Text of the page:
Abe Accuses Korea of Violating 1965 Treaty

  • By Lee Ha-won

    August 07, 2019 12:51

    Japanese Prime Minister Shinzo Abe on Tuesday accused Korea of "violating an international pact" that waived all compensation claims for colonial atrocities in return for lump sum reparations.

    Abe chose a memorial for atom bomb victims in Hiroshima to air his grievances with Korea. Speaking to reporters after the memorial service, Abe said, "The biggest issue we have is of trust, or whether promises made between states are kept."

    The comments come after Japan removed Korea from a "whitelist" of preferential trading partners last week. Abe was reiterating Tokyo's position that the 1965 treaty must stand despite a ruling by the Supreme Court here that pacts between states cannot override forced labor victims' individual compensation rights.

    Japanese Prime Minister Shinzo Abe (right) attends a memorial service on the 74th anniversary of the atomic bombing in Hiroshima on Tuesday. /Kyodo-Yonhap

    Asked if he intends to speak with President Moon Jae-in at the UN General Assembly next month, Abe decline to comment, saying he did not know that Moon was attending.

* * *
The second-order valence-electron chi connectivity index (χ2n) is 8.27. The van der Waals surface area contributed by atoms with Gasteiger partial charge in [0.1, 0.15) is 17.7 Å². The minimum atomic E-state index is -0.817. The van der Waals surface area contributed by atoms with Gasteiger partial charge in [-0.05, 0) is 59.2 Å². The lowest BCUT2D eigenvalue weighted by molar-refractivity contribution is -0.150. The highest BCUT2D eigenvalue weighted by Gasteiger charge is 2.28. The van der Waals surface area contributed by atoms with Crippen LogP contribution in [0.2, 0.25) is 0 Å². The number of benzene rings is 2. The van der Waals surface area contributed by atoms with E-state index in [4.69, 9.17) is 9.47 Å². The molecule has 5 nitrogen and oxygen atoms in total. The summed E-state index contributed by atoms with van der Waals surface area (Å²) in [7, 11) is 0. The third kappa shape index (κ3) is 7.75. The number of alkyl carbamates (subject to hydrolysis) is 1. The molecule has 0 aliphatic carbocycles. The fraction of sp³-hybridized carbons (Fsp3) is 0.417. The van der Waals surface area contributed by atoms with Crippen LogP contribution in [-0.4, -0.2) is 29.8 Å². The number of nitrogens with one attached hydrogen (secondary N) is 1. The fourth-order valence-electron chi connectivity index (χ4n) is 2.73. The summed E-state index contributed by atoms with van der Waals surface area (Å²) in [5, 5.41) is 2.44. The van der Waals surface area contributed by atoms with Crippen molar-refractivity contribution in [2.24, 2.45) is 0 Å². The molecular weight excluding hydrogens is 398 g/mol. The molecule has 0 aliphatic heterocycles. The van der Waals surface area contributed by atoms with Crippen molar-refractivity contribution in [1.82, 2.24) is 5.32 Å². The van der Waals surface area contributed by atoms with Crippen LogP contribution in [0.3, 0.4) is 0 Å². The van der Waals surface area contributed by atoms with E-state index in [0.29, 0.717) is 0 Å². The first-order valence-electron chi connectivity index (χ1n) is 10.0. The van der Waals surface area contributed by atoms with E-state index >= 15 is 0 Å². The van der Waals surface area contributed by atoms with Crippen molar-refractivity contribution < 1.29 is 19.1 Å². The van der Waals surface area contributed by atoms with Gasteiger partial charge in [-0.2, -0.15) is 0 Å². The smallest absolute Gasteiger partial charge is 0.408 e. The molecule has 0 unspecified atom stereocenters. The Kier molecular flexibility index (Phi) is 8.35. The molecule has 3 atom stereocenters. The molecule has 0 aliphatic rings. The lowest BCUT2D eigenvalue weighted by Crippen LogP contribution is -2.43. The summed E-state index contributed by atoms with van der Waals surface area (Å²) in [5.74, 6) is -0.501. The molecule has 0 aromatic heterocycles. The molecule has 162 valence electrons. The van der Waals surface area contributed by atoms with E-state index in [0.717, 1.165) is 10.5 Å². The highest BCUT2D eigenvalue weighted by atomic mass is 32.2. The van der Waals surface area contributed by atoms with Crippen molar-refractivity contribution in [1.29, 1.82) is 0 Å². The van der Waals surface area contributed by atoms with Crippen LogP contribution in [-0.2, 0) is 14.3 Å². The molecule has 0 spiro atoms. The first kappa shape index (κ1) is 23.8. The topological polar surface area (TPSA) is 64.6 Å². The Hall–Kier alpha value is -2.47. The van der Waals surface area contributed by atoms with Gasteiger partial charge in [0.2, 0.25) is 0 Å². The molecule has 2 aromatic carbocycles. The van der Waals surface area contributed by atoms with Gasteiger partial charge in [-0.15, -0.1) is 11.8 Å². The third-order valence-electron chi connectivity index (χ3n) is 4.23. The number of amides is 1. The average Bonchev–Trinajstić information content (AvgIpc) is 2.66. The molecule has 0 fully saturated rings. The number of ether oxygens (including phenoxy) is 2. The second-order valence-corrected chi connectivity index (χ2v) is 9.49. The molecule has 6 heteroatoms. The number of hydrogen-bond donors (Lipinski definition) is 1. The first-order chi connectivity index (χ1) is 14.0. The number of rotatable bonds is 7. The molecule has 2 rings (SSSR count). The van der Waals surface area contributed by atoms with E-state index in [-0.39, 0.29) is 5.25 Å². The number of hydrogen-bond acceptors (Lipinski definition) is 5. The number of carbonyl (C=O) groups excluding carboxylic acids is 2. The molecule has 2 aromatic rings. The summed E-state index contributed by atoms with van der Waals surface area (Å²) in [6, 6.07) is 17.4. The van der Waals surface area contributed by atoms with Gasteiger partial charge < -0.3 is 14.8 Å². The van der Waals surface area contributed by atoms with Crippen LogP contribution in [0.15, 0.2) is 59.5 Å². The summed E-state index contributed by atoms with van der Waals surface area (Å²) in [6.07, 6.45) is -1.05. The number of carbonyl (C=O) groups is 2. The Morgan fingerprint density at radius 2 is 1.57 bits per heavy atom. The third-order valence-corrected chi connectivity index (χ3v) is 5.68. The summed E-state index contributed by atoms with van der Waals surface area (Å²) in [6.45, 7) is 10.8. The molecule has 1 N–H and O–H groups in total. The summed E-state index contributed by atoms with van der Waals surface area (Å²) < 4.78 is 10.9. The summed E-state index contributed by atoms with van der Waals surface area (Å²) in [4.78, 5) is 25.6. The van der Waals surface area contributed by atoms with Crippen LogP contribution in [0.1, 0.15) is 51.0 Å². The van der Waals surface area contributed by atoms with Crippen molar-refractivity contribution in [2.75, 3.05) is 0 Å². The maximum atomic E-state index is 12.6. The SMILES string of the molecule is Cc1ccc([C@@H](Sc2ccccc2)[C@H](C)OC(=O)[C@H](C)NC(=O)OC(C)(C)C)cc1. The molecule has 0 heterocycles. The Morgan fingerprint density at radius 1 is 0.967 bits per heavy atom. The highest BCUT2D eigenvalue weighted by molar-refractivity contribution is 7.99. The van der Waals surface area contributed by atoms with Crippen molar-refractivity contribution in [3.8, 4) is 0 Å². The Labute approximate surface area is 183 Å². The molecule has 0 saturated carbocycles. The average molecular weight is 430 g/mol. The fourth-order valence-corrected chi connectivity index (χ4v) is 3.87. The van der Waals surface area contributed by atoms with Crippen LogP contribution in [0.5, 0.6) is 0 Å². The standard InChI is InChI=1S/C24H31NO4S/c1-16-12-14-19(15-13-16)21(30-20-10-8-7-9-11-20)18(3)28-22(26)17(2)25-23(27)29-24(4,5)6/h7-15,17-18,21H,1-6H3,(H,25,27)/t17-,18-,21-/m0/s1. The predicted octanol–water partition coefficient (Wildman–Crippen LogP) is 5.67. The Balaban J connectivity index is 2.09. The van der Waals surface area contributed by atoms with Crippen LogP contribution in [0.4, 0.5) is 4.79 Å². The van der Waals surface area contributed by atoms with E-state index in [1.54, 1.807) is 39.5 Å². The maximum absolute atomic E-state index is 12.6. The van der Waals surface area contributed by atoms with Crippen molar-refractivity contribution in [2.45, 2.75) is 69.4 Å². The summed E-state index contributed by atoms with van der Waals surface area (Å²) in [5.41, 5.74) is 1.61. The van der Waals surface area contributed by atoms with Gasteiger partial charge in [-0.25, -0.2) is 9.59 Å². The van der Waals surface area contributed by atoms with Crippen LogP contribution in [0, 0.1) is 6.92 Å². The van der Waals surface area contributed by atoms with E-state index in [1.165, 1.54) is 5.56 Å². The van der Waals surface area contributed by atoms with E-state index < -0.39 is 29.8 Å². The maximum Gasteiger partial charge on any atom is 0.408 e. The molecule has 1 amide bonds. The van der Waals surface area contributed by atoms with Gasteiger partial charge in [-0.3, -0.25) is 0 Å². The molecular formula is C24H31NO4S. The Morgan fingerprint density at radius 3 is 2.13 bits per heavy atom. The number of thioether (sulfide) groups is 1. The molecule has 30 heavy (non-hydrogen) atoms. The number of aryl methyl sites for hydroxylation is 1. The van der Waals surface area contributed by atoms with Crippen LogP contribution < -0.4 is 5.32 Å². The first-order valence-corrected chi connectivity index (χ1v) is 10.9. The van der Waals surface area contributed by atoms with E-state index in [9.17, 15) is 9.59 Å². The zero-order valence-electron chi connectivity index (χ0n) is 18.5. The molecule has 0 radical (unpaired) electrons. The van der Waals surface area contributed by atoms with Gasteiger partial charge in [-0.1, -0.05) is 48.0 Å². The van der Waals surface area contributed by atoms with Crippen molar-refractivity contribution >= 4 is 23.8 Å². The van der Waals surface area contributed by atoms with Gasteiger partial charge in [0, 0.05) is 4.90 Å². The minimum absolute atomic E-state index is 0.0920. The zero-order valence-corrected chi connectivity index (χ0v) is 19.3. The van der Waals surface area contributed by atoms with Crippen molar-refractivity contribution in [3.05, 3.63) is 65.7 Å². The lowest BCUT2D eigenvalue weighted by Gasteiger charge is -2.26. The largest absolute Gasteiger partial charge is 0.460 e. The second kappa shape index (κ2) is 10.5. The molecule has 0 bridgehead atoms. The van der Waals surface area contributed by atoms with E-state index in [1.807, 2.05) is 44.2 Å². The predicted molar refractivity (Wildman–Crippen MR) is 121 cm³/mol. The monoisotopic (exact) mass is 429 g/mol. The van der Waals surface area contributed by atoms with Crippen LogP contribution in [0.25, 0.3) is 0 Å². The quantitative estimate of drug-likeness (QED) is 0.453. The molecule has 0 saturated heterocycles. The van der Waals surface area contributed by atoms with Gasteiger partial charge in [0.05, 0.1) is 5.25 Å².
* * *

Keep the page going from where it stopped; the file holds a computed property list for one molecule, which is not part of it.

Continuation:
After announcing restrictions on exports of key high-tech materials to Korea, Abe told lawmakers that his government "cannot grant preferential status" to a country that does not keep its pledge. He added that compensating forced labor victims is not a historical issue but a matter of international agreement and stressed that Korea relinquished all rights with the treaty.

    Abe also accused Korea of breaking a dubious 2015 pact between Seoul and Tokyo that indirectly compensates women forced into sexual slavery but lets Tokyo off admitting official responsibility. The pact was signed by the Park Geun-hye administration, but Moon scrapped it since the victims were not consulted and some parts were kept secret.

    Abe's decision to strike Korea from the whitelist is gaining support from the Japanese public. A survey on Tuesday by FNN, which is affiliated to Fuji TV, showed 67.6 percent support and only 19.4 percent against. A poll by TBS affiliate JNN on Monday showed 64 percent support and 18 percent against. The same survey by JNN last month was 58-24.

    A diplomatic source in Tokyo said, "The spreading Korean boycott of Japan is being reflected in public opinion in Japan."

    Abe's cabinet is expected to be emboldened by the polls, and the next move is expected to be more stringent export curbs.

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